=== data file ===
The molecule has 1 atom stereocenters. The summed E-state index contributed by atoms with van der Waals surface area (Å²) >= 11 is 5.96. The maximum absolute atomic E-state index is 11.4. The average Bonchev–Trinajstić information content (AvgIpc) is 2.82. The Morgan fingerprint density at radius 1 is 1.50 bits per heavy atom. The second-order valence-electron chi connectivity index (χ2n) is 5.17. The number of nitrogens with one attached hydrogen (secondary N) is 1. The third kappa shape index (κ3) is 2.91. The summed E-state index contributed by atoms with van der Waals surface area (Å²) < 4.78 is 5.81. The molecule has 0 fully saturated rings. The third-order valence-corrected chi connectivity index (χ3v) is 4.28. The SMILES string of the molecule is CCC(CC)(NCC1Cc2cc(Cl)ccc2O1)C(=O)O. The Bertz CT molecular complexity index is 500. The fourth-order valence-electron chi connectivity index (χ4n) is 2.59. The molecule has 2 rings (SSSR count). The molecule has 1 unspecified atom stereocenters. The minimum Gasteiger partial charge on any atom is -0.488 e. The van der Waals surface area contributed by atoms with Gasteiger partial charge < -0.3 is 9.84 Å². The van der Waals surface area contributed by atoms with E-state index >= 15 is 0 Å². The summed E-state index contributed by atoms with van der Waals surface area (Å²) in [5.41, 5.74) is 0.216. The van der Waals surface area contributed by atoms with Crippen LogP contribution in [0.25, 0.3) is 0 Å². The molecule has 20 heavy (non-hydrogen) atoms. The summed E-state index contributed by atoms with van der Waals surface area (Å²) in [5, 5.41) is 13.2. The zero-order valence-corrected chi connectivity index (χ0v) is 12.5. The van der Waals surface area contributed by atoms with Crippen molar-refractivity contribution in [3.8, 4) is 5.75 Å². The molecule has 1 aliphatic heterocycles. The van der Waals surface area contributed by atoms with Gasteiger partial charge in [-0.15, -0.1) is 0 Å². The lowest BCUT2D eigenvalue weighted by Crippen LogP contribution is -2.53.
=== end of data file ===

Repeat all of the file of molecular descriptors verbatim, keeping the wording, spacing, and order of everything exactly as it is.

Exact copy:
The molecule has 1 atom stereocenters. The summed E-state index contributed by atoms with van der Waals surface area (Å²) >= 11 is 5.96. The maximum absolute atomic E-state index is 11.4. The average Bonchev–Trinajstić information content (AvgIpc) is 2.82. The Morgan fingerprint density at radius 1 is 1.50 bits per heavy atom. The second-order valence-electron chi connectivity index (χ2n) is 5.17. The number of nitrogens with one attached hydrogen (secondary N) is 1. The third kappa shape index (κ3) is 2.91. The summed E-state index contributed by atoms with van der Waals surface area (Å²) < 4.78 is 5.81. The molecule has 0 fully saturated rings. The third-order valence-corrected chi connectivity index (χ3v) is 4.28. The SMILES string of the molecule is CCC(CC)(NCC1Cc2cc(Cl)ccc2O1)C(=O)O. The Bertz CT molecular complexity index is 500. The fourth-order valence-electron chi connectivity index (χ4n) is 2.59. The molecule has 2 rings (SSSR count). The molecule has 1 unspecified atom stereocenters. The minimum Gasteiger partial charge on any atom is -0.488 e. The van der Waals surface area contributed by atoms with Gasteiger partial charge < -0.3 is 9.84 Å². The van der Waals surface area contributed by atoms with E-state index >= 15 is 0 Å². The summed E-state index contributed by atoms with van der Waals surface area (Å²) in [5.41, 5.74) is 0.216. The van der Waals surface area contributed by atoms with Crippen LogP contribution in [0.25, 0.3) is 0 Å². The molecule has 20 heavy (non-hydrogen) atoms. The summed E-state index contributed by atoms with van der Waals surface area (Å²) in [5, 5.41) is 13.2. The zero-order valence-corrected chi connectivity index (χ0v) is 12.5. The van der Waals surface area contributed by atoms with Crippen molar-refractivity contribution in [3.8, 4) is 5.75 Å². The molecule has 1 aliphatic heterocycles. The van der Waals surface area contributed by atoms with Gasteiger partial charge in [-0.15, -0.1) is 0 Å². The lowest BCUT2D eigenvalue weighted by Crippen LogP contribution is -2.53.